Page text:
If one thing epitomizes Sin City, it’s the neon sign. Mention the city and the first thing many people think of is the Las Vegas Strip, lined with shimmering marquees. The Neon Museum celebrates both neon and the city itself by preserving and restoring vintage signs from Las Vegas’s golden age.
“We’ve been able to capture a bygone era. An era when bigger was better and garish, and sometimes outlandish, mirroring the pop culture of mid-century America,” says Rob McCoy, president and CEO of the Neon Museum. He adds that museum guides “tell the story of Las Vegas through the signs in our collection. Odds are you will learn more about Las Vegas history in one of our tours than from any other source in Southern Nevada.”
The origin of the Neon Museum could be said to be the ‘boneyard’ of the YESCO sign company where defunct signs were stored. The boneyard made appearances in films such as Corvette Summer and Mars Attacks!, and folks would drive up to peer through the fence at relics of old Vegas.
The Neon Museum proper was founded in 1996, adjacent to the old YESCO yard, although tours were by appointment only. To celebrate its opening, the museum installed the first of what would become many restored signs around the city: the Hacienda horse and rider at the intersection of Las Vegas Boulevard and Fremont Street. Others since then have included signage for The Flame Steakhouse, Silver Slipper casino and the Landmark Casino, the last placed on its original site across from the Las Vegas Convention Center.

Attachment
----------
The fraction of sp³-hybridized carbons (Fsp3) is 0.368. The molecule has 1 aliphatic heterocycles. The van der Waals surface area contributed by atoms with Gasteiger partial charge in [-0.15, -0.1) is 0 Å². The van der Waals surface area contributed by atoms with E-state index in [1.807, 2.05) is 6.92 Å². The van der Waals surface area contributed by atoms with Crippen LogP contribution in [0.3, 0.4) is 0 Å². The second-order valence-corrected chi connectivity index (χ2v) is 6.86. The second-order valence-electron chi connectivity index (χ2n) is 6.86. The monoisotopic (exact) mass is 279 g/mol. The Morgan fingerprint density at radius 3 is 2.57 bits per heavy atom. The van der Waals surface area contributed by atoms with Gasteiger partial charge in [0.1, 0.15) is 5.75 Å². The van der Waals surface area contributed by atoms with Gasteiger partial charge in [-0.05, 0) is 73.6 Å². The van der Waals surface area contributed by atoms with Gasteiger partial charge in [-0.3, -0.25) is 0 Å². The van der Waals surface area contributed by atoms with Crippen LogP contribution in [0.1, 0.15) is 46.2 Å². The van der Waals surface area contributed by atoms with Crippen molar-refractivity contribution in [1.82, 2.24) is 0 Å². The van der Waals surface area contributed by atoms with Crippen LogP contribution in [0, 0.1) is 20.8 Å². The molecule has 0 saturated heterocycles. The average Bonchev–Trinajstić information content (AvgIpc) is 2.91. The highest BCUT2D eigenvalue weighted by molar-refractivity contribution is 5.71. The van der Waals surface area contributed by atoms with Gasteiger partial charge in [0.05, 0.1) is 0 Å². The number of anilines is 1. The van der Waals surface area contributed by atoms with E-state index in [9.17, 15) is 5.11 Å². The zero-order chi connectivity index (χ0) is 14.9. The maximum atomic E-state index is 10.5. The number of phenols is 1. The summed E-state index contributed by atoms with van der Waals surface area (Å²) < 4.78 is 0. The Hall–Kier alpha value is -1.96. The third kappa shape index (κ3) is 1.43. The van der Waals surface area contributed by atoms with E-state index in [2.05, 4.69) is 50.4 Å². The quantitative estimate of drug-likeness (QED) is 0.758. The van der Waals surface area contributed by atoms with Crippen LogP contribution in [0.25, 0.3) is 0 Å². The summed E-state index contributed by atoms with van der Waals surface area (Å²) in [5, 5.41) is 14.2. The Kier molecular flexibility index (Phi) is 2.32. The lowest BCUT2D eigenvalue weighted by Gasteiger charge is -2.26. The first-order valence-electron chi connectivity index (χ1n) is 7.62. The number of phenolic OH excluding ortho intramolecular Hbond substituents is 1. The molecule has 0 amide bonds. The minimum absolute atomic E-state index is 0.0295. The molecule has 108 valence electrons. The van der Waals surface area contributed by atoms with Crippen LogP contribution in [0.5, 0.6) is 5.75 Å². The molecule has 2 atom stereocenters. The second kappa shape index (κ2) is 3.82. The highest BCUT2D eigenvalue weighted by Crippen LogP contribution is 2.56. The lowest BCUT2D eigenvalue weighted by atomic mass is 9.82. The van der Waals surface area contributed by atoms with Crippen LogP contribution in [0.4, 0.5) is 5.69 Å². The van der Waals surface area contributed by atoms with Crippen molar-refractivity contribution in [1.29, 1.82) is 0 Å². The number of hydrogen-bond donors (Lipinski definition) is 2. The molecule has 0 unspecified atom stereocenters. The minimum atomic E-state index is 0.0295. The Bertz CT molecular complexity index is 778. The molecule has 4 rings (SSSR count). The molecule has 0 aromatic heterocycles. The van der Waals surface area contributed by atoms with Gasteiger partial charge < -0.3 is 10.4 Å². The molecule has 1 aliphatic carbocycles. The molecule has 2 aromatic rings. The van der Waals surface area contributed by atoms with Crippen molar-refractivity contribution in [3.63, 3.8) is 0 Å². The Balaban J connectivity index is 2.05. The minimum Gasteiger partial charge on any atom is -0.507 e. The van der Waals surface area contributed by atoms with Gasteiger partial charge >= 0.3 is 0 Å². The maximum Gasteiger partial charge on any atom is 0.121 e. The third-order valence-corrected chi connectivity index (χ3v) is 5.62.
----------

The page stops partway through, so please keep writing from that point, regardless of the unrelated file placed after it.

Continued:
The Neon Museum is the repository for relics of some of Las Vegas’s most storied and celebrated properties, from the Moulin Rouge to the Desert Inn to the Showboat. Defunct signs from still-functioning properties such as Caesars Palace and the Flamingo are also part of the museum’s collection, as well as pieces from smaller businesses such as motels, dry cleaners and restaurants.
An important piece of Las Vegas’s architectural history is also part of the Neon Museum’s collection: the lobby of the La Concha Motel that serves as its visitors’ center. Celebrated African-American architect Paul Revere Williams designed the building. When the motel was torn down in 2003, the lobby remained; five years later, it was disassembled and moved several miles north to the museum site.
With its interactive, photo-op nature, the Neon Museum was one of the first ‘Instagrammable’ museums. “We absolutely believe the Neon Museum was on the leading edge of this new era,” says McCoy. “As a multi-disciplinary museum, we’ve been able to effectively showcase art, history, design and science in one dynamic location appealing to diverse audiences from around the world.” The blend of art and history has made it one of the state’s most popular museums and the perfect site for countless photo shoots, both professional and amateur.
The Neon Museum continues to be one of the most popular attractions in Las Vegas. With 200,000 visitors in 2017, the museum has added additional tours, expanded hours and added the new show BRILLIANT!, which uses computerized projections to re-light old signs to a Rat Pack soundtrack. McCoy describes it as “an altered reality show [in which] we are able to bring to life iconic Las Vegas signs and some of the famous entertainers whose names graced them.”
McCoy is also excited about the Neon space, which hosts lectures, special events and, recently, an exhibit of the sign from the Blue Angel Motel. “The Blue Angel exhibit gave us the opportunity to highlight one of our key missions – the saving of important historical signs and artifacts. The Angel epitomizes the once robust motel industry that thrived in Las Vegas from the 1940s-1970s.” Also upcoming is the restoration of the guitar sign from the Hard Rock Cafe, which will be the largest piece in the museum’s collection at approximately 80 feet.
“Everyone has a romantic image in their mind of old Las Vegas,” says McCoy. Even as Las Vegas continues its perpetual change, the Neon Museum preserves the brightest part of that image, glowing beneath the desert sky.